As its amusingly-contrived title suggests, this work is a detailed study of all of the cars built in Britain, but styled in Italy. Italy has long been recognised as the greatest car designing nation in the world, creating some of the most beautiful, influential and admired vehicle styling for decades. Seminal Italian vehicle design moments have included the stylish Zagato-bodied 1930s Alfa Romeo 1750 GSs and Touring 8Cs, Pininfarina’s widely respected and influential 1947 Cisitalia 202, plus later classics as diverse as the Ferrari 250 GTO, Giugairo’s Fiat Panda and elegant Pininfarina Peugeot 406 Coupe.

In the vital Export or Die era of the British Motor industry post-war – the largest vehicle exporter on the planet in the 1950s – Britain’s car makers popped out some worthy but staid machines, benefitting from sound engineering and quality, but with grey porridge’ designs that lacked a certain style or flair.   

When paying a formal visit to BMC’s styling studio at Austin’s Longbridge drawing office in the mid-1950s, for example, none other than H.R.H Prince Philip remarked to the motoring giant’s eager hosts proudly giving him a privileged sneak peek of their planned future family saloon cars, that the models were too staid and unadventurous, recommending that BMC goes to the celebrated Italian designers to style attractive and appealing cars. BMC took note and acted on Prince Philip’s shrewd advise. They commissioned Pininfarina of Turin to design a number of important future models. These included the influential truncated-tail Austin A40 that set the two-box pattern and profile for today’s popular hatchbacks, years before such machines existed. Pininfarina was also tasked with styling the sensible upper-medium-range salons of 1959, these successful Austin Cambridge/Morris Oxford family models collectively known as the Farina cars. The car that dominated Britain’s new car sales throughout the 1960s – the Austin-Morris 1100-1300 range – also enjoyed that crisp, modern styling Pininfarina excelled at.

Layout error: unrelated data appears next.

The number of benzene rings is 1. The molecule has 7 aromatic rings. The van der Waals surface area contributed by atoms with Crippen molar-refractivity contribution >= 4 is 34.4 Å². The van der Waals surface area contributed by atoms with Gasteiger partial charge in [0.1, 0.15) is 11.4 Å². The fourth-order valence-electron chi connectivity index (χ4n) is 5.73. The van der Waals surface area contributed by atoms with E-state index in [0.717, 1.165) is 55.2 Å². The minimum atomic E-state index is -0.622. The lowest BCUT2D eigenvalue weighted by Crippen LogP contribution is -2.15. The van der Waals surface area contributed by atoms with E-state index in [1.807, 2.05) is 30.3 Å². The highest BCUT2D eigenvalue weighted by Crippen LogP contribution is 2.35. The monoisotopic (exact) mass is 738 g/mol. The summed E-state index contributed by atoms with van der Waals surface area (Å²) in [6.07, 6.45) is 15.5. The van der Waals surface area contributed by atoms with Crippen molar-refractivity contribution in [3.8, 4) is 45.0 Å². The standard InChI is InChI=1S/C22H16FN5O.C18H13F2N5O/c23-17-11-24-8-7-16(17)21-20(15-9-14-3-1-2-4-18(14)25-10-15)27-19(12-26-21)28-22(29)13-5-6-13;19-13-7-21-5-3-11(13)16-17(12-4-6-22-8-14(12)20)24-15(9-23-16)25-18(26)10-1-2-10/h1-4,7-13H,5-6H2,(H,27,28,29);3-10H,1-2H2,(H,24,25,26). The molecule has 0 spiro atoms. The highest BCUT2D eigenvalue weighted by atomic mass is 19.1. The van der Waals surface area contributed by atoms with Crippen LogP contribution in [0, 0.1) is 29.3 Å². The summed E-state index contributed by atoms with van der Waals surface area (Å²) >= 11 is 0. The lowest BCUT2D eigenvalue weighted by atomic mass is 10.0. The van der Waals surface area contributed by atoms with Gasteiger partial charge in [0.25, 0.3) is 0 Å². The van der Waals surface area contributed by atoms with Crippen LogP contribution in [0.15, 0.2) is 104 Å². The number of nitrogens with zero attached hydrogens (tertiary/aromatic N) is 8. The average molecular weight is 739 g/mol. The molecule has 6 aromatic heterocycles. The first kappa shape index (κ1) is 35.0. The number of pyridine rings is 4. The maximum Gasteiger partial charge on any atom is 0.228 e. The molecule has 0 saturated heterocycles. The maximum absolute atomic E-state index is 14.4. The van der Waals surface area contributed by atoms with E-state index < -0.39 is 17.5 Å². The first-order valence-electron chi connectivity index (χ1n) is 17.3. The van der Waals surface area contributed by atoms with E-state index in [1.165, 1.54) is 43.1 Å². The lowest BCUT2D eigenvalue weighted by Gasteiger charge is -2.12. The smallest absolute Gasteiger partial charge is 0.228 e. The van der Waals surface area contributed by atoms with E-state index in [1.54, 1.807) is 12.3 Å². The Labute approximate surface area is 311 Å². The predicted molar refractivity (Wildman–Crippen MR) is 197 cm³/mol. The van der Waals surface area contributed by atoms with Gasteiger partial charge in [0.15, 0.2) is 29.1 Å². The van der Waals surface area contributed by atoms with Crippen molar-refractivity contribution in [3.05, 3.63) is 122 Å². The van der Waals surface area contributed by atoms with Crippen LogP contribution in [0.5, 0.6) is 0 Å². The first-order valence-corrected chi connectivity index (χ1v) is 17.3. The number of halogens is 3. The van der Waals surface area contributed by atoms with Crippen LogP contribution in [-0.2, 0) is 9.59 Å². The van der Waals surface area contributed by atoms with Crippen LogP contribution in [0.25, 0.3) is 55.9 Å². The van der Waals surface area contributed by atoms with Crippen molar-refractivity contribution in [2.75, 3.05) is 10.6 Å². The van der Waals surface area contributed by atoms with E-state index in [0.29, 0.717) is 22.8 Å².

Beyond BMC and Pininfarina, a wide variety of other British car makers have beaten a path to the doors of Italy’s finest vehicle designers and studios for many years; from the late 1950s Meadows Fiskey microcars, though to Triumph, AC, Aston Martin, and even Rolls-Royce.

Here are ten prime examples of British cars, in no particular order, all dressed in sharp Italian suits. There is considerably more detail given on each machine (plus many others) in Chris Rees’ highly-recommended Encyclopaedia Britalicar, a steal at £48 for all real car lovers.


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